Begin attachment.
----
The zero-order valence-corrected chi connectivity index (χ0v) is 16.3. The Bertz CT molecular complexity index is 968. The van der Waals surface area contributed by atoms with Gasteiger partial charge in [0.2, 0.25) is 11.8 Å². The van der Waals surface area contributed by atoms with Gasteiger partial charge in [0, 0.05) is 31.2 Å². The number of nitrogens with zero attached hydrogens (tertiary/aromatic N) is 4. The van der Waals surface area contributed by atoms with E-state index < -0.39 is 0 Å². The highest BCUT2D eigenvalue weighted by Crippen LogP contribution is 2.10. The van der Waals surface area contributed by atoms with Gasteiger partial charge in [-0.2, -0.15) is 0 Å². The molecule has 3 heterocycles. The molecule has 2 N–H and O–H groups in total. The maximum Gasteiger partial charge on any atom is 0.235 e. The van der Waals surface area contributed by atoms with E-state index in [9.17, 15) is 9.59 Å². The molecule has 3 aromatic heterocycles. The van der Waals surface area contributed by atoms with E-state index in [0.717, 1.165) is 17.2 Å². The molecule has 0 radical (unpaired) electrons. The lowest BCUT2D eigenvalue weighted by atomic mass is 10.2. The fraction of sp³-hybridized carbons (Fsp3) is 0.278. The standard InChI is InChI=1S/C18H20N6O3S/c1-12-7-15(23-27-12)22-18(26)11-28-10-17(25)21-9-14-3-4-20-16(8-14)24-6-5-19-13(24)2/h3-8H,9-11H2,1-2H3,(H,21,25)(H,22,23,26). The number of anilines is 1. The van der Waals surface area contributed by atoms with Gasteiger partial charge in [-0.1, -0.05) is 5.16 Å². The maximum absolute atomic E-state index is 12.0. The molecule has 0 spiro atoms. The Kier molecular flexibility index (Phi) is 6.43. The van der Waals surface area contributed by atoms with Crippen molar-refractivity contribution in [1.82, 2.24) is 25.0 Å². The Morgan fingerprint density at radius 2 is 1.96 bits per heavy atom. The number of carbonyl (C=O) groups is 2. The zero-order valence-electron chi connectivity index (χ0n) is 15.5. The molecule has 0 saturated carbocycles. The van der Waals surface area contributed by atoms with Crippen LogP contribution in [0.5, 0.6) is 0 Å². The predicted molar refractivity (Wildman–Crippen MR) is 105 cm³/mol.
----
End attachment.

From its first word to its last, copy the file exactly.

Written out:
The zero-order valence-corrected chi connectivity index (χ0v) is 16.3. The Bertz CT molecular complexity index is 968. The van der Waals surface area contributed by atoms with Gasteiger partial charge in [0.2, 0.25) is 11.8 Å². The van der Waals surface area contributed by atoms with Gasteiger partial charge in [0, 0.05) is 31.2 Å². The number of nitrogens with zero attached hydrogens (tertiary/aromatic N) is 4. The van der Waals surface area contributed by atoms with E-state index < -0.39 is 0 Å². The highest BCUT2D eigenvalue weighted by Crippen LogP contribution is 2.10. The van der Waals surface area contributed by atoms with Gasteiger partial charge in [-0.2, -0.15) is 0 Å². The molecule has 3 heterocycles. The molecule has 2 N–H and O–H groups in total. The maximum Gasteiger partial charge on any atom is 0.235 e. The van der Waals surface area contributed by atoms with E-state index in [9.17, 15) is 9.59 Å². The molecule has 3 aromatic heterocycles. The van der Waals surface area contributed by atoms with E-state index in [0.717, 1.165) is 17.2 Å². The molecule has 0 radical (unpaired) electrons. The lowest BCUT2D eigenvalue weighted by atomic mass is 10.2. The fraction of sp³-hybridized carbons (Fsp3) is 0.278. The standard InChI is InChI=1S/C18H20N6O3S/c1-12-7-15(23-27-12)22-18(26)11-28-10-17(25)21-9-14-3-4-20-16(8-14)24-6-5-19-13(24)2/h3-8H,9-11H2,1-2H3,(H,21,25)(H,22,23,26). The number of anilines is 1. The van der Waals surface area contributed by atoms with Gasteiger partial charge in [-0.1, -0.05) is 5.16 Å². The maximum absolute atomic E-state index is 12.0. The molecule has 0 spiro atoms. The Kier molecular flexibility index (Phi) is 6.43. The van der Waals surface area contributed by atoms with Crippen molar-refractivity contribution in [1.82, 2.24) is 25.0 Å². The Morgan fingerprint density at radius 2 is 1.96 bits per heavy atom. The number of carbonyl (C=O) groups is 2. The zero-order valence-electron chi connectivity index (χ0n) is 15.5. The molecule has 0 saturated carbocycles. The van der Waals surface area contributed by atoms with Crippen LogP contribution in [0.5, 0.6) is 0 Å². The predicted molar refractivity (Wildman–Crippen MR) is 105 cm³/mol.